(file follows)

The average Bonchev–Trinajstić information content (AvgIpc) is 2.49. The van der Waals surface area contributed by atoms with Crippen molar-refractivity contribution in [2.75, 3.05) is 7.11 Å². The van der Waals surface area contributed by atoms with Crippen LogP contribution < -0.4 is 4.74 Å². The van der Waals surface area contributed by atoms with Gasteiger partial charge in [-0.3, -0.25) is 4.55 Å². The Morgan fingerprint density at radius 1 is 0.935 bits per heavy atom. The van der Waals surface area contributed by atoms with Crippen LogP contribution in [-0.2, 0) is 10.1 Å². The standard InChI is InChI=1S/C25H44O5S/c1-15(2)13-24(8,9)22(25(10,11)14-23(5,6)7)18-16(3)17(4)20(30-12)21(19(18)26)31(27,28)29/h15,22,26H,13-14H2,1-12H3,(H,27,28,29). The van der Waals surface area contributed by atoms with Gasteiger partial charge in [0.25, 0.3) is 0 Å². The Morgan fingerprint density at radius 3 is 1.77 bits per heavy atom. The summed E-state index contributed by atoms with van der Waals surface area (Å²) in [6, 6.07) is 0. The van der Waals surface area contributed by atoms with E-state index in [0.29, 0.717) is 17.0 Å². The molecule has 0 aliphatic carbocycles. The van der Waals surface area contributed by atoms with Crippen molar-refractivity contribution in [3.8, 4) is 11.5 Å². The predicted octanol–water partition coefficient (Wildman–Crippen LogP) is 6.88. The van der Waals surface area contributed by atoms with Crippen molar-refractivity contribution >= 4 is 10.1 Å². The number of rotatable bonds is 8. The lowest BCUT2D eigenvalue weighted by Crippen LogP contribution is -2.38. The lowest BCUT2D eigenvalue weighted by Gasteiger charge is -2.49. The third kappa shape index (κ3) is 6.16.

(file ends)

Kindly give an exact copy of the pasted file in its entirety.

The average Bonchev–Trinajstić information content (AvgIpc) is 2.49. The van der Waals surface area contributed by atoms with Crippen molar-refractivity contribution in [2.75, 3.05) is 7.11 Å². The van der Waals surface area contributed by atoms with Crippen LogP contribution < -0.4 is 4.74 Å². The van der Waals surface area contributed by atoms with Gasteiger partial charge in [-0.3, -0.25) is 4.55 Å². The Morgan fingerprint density at radius 1 is 0.935 bits per heavy atom. The van der Waals surface area contributed by atoms with Crippen LogP contribution in [-0.2, 0) is 10.1 Å². The standard InChI is InChI=1S/C25H44O5S/c1-15(2)13-24(8,9)22(25(10,11)14-23(5,6)7)18-16(3)17(4)20(30-12)21(19(18)26)31(27,28)29/h15,22,26H,13-14H2,1-12H3,(H,27,28,29). The van der Waals surface area contributed by atoms with Gasteiger partial charge in [0.25, 0.3) is 0 Å². The Morgan fingerprint density at radius 3 is 1.77 bits per heavy atom. The summed E-state index contributed by atoms with van der Waals surface area (Å²) in [6, 6.07) is 0. The van der Waals surface area contributed by atoms with E-state index in [0.29, 0.717) is 17.0 Å². The molecule has 0 aliphatic carbocycles. The van der Waals surface area contributed by atoms with Crippen molar-refractivity contribution in [3.8, 4) is 11.5 Å². The predicted octanol–water partition coefficient (Wildman–Crippen LogP) is 6.88. The van der Waals surface area contributed by atoms with Crippen molar-refractivity contribution >= 4 is 10.1 Å². The number of rotatable bonds is 8. The lowest BCUT2D eigenvalue weighted by Crippen LogP contribution is -2.38. The lowest BCUT2D eigenvalue weighted by Gasteiger charge is -2.49. The third kappa shape index (κ3) is 6.16.